The Journey to Azgir
By Robert Kelley
In the early 1980s, US Air Force intelligence observed another sphere being built at the Sevmash shipyard, Severodvinsk. From here the sphere was transported from the Arctic across the White Sea and down the Volga canal system to the Russian town of Kharabali. An object this size being moved to a nuclear test site attracted a great deal of attention in the classified intelligence community.
From Kharabali, it was trucked approximately 100 km overland to the small Azgir test site. Azgir, formally known as Galit, was already of considerable interest to Western intelligence agencies. This is because the area is located above salt bed formations where Soviet engineers had detonated nuclear explosions. Inside the large underground cavities, other nuclear explosive devices could also be detonated although when detonated inside a cavity, the seismic signal is decreased. This is known as decoupling since detonating the explosive in a large void ‘decouples’ the blast from the earth to lower the yield signature. During the Cold War the possibility of decoupling was a serious intelligence concern, since it could enable a party to get around test ban treaty thresholds by masking the actual yield. Decoupling can work in any kind of cavity, such as a mined room, but the salt cavities were convenient for these experiments.
Given that the sphere was being placed in a nuclear weapons test site, it was logical to believe that it could be a container for nuclear explosions, such as for DEW. Alternative uses, however, could be for improved diagnostics under controlled conditions or, seeing that containers also allow you to recover debris and analyse what you make, could have industrial uses such as nano-diamond production. The Soviet Union also experimented with the idea of producing electricity by detonating small contained nuclear explosions repetitively and using the heat produced to make steam and drive turbines. The US also briefly considered similar schemes, such as the Pacer programme, which was designed to heat up the ground so circulated water could turn to steam and run turbines.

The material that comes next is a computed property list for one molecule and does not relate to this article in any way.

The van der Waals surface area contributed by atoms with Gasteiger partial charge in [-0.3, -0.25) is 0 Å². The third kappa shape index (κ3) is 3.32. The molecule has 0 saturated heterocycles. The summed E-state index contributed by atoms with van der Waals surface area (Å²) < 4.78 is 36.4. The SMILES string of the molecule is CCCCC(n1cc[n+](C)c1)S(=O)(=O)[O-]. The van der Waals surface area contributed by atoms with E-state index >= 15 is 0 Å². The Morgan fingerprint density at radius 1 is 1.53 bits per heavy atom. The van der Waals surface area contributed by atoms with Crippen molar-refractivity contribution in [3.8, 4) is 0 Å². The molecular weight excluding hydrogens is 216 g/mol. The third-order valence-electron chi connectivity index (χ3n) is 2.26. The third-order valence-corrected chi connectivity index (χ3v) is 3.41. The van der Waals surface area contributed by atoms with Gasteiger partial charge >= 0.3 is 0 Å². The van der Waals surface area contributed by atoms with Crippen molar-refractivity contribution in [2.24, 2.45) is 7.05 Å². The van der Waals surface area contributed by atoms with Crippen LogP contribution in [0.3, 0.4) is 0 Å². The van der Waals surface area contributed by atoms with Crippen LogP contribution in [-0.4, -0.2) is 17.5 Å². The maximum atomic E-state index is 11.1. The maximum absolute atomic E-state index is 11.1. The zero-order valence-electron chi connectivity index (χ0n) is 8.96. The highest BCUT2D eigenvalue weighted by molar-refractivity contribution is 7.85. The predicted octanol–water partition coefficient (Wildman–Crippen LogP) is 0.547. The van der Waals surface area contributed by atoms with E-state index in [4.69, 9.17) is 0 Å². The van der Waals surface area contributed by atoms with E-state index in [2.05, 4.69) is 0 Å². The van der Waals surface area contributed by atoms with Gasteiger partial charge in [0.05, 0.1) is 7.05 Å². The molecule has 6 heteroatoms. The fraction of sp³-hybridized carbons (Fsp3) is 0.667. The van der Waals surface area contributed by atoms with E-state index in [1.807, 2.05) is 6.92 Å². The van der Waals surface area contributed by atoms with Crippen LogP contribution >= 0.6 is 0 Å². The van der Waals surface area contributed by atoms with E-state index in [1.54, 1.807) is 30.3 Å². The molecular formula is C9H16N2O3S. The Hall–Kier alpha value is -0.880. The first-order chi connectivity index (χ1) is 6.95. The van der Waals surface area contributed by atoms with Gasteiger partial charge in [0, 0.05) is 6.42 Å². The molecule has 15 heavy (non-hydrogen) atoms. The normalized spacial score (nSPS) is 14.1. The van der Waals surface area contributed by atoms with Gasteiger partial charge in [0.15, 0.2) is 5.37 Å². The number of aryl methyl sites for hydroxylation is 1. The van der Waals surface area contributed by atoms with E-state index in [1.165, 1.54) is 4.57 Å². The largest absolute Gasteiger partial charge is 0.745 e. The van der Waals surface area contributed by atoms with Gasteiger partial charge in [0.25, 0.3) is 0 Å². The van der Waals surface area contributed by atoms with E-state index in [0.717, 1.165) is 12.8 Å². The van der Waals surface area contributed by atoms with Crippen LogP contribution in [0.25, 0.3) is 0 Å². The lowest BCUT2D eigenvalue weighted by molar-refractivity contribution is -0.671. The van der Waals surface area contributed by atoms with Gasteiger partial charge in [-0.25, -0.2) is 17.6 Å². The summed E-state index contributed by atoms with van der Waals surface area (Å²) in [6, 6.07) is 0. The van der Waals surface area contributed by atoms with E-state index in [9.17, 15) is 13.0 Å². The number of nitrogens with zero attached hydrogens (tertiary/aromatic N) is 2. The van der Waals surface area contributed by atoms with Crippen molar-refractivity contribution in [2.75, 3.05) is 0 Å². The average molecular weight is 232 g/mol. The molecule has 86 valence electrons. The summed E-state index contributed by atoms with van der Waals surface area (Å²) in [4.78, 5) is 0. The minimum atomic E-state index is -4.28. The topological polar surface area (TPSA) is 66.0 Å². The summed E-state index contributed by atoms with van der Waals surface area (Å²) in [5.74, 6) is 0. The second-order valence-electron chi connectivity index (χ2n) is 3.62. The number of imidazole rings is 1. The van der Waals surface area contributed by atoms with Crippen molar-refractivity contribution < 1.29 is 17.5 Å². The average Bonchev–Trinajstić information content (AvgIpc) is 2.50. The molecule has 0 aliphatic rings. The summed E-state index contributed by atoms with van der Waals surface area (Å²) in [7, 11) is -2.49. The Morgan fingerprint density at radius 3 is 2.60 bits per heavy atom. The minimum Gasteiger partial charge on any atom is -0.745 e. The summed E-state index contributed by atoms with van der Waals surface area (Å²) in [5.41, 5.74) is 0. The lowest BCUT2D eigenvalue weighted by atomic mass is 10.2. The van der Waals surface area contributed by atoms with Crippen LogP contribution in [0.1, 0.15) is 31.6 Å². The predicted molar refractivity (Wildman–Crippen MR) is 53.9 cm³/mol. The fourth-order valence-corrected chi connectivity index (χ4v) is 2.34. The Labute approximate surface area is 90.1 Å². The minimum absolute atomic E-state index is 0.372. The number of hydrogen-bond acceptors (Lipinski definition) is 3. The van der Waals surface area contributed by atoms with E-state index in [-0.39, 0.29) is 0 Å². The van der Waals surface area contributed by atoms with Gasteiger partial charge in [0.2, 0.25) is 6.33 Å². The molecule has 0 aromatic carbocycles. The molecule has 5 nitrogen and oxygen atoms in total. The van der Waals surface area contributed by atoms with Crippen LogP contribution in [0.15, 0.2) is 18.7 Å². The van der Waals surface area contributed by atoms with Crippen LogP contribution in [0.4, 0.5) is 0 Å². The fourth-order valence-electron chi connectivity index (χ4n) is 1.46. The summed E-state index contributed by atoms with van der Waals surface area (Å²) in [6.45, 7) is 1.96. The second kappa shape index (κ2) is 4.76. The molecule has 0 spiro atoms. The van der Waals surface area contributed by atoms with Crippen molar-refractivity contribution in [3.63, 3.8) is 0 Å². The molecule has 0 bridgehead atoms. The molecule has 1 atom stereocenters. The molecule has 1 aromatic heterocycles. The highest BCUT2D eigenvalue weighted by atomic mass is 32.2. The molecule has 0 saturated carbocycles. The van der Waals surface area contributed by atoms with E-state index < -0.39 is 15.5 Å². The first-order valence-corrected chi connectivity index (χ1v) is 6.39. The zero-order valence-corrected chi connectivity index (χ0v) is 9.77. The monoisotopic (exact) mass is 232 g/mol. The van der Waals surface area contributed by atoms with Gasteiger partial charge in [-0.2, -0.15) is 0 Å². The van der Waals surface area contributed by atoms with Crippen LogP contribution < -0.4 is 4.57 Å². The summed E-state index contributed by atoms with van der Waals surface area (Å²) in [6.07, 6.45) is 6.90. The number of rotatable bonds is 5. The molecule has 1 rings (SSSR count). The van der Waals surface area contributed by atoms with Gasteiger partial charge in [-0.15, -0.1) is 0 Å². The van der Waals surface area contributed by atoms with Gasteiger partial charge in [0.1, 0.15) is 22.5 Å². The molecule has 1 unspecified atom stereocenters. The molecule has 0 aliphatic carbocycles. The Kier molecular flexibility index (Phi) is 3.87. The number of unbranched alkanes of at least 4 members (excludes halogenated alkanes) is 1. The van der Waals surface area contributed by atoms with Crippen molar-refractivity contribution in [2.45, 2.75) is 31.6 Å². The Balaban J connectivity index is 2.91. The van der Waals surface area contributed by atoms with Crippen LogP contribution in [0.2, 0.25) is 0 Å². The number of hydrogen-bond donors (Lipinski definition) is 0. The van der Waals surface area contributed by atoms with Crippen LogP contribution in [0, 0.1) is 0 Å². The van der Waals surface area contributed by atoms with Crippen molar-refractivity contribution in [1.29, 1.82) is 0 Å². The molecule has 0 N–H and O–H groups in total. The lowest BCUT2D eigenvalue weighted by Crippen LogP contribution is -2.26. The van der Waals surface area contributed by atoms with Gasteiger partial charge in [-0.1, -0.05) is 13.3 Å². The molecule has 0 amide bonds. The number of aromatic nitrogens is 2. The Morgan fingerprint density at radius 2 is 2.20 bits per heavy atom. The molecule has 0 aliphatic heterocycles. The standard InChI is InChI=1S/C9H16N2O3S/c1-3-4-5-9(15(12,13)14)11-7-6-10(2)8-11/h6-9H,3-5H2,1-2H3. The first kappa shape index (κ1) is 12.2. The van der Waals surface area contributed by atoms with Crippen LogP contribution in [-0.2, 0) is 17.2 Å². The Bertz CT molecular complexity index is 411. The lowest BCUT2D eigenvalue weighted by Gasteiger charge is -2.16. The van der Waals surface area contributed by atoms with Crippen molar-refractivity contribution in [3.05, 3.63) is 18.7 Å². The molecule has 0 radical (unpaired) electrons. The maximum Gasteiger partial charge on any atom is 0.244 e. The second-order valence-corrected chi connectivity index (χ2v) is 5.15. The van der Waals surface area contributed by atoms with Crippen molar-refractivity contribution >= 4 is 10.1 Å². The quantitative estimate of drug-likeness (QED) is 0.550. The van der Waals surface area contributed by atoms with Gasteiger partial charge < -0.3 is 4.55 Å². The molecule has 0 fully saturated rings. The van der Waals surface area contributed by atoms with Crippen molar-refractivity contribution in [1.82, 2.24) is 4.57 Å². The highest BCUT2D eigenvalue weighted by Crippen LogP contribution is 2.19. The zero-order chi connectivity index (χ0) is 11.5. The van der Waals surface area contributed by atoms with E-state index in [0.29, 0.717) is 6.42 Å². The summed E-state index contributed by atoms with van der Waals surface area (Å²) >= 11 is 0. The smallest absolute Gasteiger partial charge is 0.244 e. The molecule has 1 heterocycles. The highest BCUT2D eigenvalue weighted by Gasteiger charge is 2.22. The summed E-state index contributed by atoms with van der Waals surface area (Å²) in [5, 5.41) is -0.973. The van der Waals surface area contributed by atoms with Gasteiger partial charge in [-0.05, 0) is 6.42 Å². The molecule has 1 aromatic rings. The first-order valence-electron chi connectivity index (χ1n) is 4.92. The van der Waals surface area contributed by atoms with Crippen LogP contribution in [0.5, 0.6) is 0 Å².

The Azgir sphere is massive and heavy. With a 12-metre diameter and walls 100 mm thick it was designed to contain a high explosive yield of up to one tonne. With a volume of 905 m3, the sphere is of a considerable size and according to the VNIIEF website, the Azgir sphere and its supporting mechanism weighed 700 tonnes. It was finally commissioned in 1986, after Keegan’s retirement from the US Air Force, and used until about 1991. As of mid-2014, the VNIIEF clearly specifies that the sphere was a test device for containment studies and that it was used to produce diamonds by explosive compaction. The site is called Yava-1M (sometimes written Java), alternatively 13YA.
Israeli firms have a commercial interest in recent Kazakh plans to produce industrial grade diamonds. According to the Israeli Diamond Industry trade group, the sphere (without the supporting mechanism) weighs 450 tonnes and is emplaced in a pit 24 m in diameter and 24 m deep. Once the sphere was emplaced a bridge structure, still visible in satellite imagery, was built over it.
The pit with the sphere emplaced at Azgir is clearly visible in this satellite image.
PART FOUR: Misunderstandings and the US experience will be published on 13 July 2018.